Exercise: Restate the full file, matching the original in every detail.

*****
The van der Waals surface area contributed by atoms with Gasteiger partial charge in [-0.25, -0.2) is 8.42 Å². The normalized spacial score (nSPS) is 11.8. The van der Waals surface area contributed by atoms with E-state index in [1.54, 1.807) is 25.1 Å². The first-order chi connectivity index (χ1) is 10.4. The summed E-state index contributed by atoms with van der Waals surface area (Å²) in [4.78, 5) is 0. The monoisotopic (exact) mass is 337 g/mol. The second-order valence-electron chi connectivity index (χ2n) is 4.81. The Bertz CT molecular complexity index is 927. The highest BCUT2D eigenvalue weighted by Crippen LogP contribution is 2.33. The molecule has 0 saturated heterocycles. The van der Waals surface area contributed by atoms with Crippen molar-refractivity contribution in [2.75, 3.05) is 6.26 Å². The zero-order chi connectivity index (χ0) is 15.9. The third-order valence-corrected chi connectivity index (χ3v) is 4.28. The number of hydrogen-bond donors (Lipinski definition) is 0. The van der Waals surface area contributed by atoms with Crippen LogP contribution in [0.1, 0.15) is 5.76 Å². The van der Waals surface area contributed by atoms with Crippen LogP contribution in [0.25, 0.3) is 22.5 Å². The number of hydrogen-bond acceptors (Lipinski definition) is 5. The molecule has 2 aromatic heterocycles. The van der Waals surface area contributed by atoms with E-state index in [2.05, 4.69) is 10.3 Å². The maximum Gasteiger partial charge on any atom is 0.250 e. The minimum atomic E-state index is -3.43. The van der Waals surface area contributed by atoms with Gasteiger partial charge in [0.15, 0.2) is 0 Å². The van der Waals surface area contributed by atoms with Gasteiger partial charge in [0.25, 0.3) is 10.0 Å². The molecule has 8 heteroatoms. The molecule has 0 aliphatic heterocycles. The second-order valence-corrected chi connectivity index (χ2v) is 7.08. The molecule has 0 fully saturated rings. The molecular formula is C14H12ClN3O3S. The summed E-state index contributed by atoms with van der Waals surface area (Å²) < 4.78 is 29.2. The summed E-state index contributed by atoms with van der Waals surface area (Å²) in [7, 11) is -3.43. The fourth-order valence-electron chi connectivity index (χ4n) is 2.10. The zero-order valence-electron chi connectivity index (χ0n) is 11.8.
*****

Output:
The van der Waals surface area contributed by atoms with Gasteiger partial charge in [-0.25, -0.2) is 8.42 Å². The normalized spacial score (nSPS) is 11.8. The van der Waals surface area contributed by atoms with E-state index in [1.54, 1.807) is 25.1 Å². The first-order chi connectivity index (χ1) is 10.4. The summed E-state index contributed by atoms with van der Waals surface area (Å²) in [4.78, 5) is 0. The monoisotopic (exact) mass is 337 g/mol. The second-order valence-electron chi connectivity index (χ2n) is 4.81. The Bertz CT molecular complexity index is 927. The highest BCUT2D eigenvalue weighted by Crippen LogP contribution is 2.33. The molecule has 0 saturated heterocycles. The van der Waals surface area contributed by atoms with Crippen molar-refractivity contribution in [2.75, 3.05) is 6.26 Å². The zero-order chi connectivity index (χ0) is 15.9. The third-order valence-corrected chi connectivity index (χ3v) is 4.28. The number of hydrogen-bond donors (Lipinski definition) is 0. The van der Waals surface area contributed by atoms with Crippen LogP contribution in [0.1, 0.15) is 5.76 Å². The van der Waals surface area contributed by atoms with Crippen LogP contribution in [0.25, 0.3) is 22.5 Å². The number of hydrogen-bond acceptors (Lipinski definition) is 5. The molecule has 2 aromatic heterocycles. The van der Waals surface area contributed by atoms with E-state index in [2.05, 4.69) is 10.3 Å². The maximum Gasteiger partial charge on any atom is 0.250 e. The minimum atomic E-state index is -3.43. The van der Waals surface area contributed by atoms with Gasteiger partial charge in [0.15, 0.2) is 0 Å². The van der Waals surface area contributed by atoms with Gasteiger partial charge in [0.25, 0.3) is 10.0 Å². The molecule has 8 heteroatoms. The molecule has 0 aliphatic heterocycles. The second-order valence-corrected chi connectivity index (χ2v) is 7.08. The molecule has 0 fully saturated rings. The molecular formula is C14H12ClN3O3S. The summed E-state index contributed by atoms with van der Waals surface area (Å²) < 4.78 is 29.2. The summed E-state index contributed by atoms with van der Waals surface area (Å²) in [7, 11) is -3.43. The fourth-order valence-electron chi connectivity index (χ4n) is 2.10. The zero-order valence-electron chi connectivity index (χ0n) is 11.8.